ARLINGTON, Va. -- An industry representative on the U.S.Department of Agriculture's Agricultural BiotechnologyResearch Advisory Committee (ABRAC) suggested last weekthat increased research into biotechnology-derived insecticidescould lead to a holistic approach to understanding and fightinginsect pests.
Pamela Marrone is president of Novo Nordisk subsidiaryEntotech Inc., which is developing both natural andrecombinant microbial pesticides in Davis, Calif. She saiddifferent genes for pesticide resistance are needed for differentproducts so that "growers don't just latch onto a (single) biotechproduct and treat it like chemicals, as a panacea, instead ofintegrating it" into a more holistic vision of agriculture.
Currently, plants are made resistant to insects and disease onlywith single genes for resistance, Marrone told BioWorld. "Ienvision the time you can clone the entire metabolic pathwayof a new insect control agent into a plant," she said.
To cope with insects or microbes that evolve ways to evadebiopesticides, a better understanding is needed of themolecular mechanics of viruses, nematodes and fungi. "We stilldon't know ... how Bt (Bacillus thuringiensis) works on insects(despite) 40 years of research," Marrone told BioWorld. Alsopoorly understood is why some viruses are broad-spectrumwhile others are very specific, she said.
New modes of action for biopesticides provide anotherarmamentarium that could keep pests at bay, Marrone said.Currently, most biopesticides attack the nervous system orinterfere with molting.
"How do the pest insects find their hosts and why do they laytheir eggs on certain plants and not others?" she asked. "If youcould find out what the insect cues into, you could engineer aplant to inhibit or to delete the cue."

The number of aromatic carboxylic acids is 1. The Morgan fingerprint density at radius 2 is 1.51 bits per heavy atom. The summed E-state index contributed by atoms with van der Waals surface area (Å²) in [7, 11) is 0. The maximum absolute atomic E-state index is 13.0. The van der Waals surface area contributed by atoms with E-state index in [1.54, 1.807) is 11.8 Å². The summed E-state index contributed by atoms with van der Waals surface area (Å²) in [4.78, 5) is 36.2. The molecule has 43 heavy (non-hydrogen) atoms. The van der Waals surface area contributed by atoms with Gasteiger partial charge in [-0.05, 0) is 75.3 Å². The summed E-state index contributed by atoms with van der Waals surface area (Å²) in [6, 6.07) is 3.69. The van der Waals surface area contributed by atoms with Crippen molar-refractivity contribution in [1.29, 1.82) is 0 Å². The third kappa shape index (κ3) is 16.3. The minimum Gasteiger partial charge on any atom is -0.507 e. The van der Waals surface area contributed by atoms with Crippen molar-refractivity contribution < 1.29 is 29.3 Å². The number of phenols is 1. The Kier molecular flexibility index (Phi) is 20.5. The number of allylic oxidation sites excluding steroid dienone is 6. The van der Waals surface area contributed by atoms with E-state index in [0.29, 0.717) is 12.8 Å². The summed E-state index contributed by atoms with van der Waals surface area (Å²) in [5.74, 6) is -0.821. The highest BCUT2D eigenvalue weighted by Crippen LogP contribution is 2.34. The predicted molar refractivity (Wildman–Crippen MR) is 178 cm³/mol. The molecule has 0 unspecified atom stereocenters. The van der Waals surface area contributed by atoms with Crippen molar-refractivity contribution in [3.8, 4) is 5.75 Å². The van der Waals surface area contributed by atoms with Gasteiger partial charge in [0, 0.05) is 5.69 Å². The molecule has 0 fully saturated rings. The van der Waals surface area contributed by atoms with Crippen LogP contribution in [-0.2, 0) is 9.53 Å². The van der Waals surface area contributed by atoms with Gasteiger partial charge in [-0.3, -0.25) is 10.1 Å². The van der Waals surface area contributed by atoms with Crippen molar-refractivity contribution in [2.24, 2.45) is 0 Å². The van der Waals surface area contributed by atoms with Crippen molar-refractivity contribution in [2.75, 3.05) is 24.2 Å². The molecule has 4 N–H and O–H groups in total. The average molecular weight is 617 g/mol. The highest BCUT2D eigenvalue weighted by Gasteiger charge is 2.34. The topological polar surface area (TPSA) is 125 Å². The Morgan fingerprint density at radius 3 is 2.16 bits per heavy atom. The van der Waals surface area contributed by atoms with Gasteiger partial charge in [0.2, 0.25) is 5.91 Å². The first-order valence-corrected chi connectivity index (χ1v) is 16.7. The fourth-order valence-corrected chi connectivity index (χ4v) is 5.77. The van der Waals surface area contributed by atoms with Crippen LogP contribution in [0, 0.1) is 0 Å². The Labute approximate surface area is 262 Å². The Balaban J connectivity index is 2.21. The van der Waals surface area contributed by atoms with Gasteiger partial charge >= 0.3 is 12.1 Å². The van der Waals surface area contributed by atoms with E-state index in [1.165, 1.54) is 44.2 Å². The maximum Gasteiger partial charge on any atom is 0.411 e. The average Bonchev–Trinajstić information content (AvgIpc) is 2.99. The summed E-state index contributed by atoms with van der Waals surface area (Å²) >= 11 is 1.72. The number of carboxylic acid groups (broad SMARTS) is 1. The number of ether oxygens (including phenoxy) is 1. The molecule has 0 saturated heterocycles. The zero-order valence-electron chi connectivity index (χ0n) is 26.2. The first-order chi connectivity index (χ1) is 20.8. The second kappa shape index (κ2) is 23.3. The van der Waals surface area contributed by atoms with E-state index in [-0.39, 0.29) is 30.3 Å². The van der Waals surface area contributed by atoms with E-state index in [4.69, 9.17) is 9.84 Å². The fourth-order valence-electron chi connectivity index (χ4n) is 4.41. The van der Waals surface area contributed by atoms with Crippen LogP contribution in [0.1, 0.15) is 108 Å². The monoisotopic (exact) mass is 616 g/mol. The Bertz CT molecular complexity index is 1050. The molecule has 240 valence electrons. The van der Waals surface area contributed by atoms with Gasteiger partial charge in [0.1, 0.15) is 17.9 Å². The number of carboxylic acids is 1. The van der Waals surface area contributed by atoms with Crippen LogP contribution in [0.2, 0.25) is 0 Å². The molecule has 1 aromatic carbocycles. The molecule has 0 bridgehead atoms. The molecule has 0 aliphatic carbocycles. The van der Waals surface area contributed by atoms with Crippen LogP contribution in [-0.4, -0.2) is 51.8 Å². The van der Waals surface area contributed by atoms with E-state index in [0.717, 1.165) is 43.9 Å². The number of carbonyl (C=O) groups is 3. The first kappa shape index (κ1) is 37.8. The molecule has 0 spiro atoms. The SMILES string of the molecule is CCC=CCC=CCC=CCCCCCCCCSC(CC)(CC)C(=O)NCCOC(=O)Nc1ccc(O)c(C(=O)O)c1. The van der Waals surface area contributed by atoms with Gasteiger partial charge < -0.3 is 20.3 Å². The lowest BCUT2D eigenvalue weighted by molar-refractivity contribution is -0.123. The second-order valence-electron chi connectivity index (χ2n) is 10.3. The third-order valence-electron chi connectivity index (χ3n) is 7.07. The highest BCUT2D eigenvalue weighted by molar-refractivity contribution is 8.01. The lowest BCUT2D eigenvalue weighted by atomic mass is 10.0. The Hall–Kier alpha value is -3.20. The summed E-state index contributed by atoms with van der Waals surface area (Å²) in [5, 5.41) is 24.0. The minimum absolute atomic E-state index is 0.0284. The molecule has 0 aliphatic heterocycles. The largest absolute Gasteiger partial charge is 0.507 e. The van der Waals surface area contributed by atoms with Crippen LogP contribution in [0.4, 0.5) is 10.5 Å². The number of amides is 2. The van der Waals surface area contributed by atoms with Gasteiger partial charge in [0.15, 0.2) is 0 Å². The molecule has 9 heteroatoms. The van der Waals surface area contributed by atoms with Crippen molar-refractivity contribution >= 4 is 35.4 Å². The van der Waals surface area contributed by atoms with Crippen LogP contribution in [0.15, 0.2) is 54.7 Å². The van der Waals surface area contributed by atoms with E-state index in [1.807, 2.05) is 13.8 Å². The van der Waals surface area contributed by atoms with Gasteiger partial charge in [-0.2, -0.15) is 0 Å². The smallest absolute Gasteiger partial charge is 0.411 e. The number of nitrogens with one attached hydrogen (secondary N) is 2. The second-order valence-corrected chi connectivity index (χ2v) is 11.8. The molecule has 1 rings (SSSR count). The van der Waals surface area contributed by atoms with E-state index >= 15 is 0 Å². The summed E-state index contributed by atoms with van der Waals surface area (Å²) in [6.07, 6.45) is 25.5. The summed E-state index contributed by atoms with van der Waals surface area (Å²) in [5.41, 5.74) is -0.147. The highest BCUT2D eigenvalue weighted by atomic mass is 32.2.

Research is needed to make insect control agents morepractical, said Marrone. Economical systems for scale-up needto be developed, and shelf life must be improved, she added.
As for plants, tissue-specific promoters could alleviate safetyproblems and public concerns, said Marrone. For example, toattack the corn root worm, "why have a gene in the rest of theplant, when you could just target the root?" she asked.
The other industry representative on the committee who wasat the meeting, James Lauderdale of The Upjohn Co., addressedconcerns about animal biotechnology. "Understanding microbialor animal genome to enhance metabolism of phosphorus isgoing to do two practical things: increase the efficiency of leanmeat production and decrease the load on the environmentfrom the spread of the manure," he said.
The current Journal of the American Society of Animal Sciencereported that pigs fed Aspergillus niger, containing the enzymephytase, became more efficient metabolizers, said Lauderdale.
"They cloned it into tobacco seeds, fed the tobacco seeds intoswine and chickens, and increased production," said RudyWodzinski, of the Department of Molecular Biology andMicrobiology of the University of Central Florida.
"I think it opens up this whole area of how do you deliver anenzyme or other beneficial products," said Wodzinski. "Whatare you going to use as a vector? Whether microbe or plantseed, it doesn't matter."
-- David Holzman Washington Editor
(c) 1997 American Health Consultants. All rights reserved.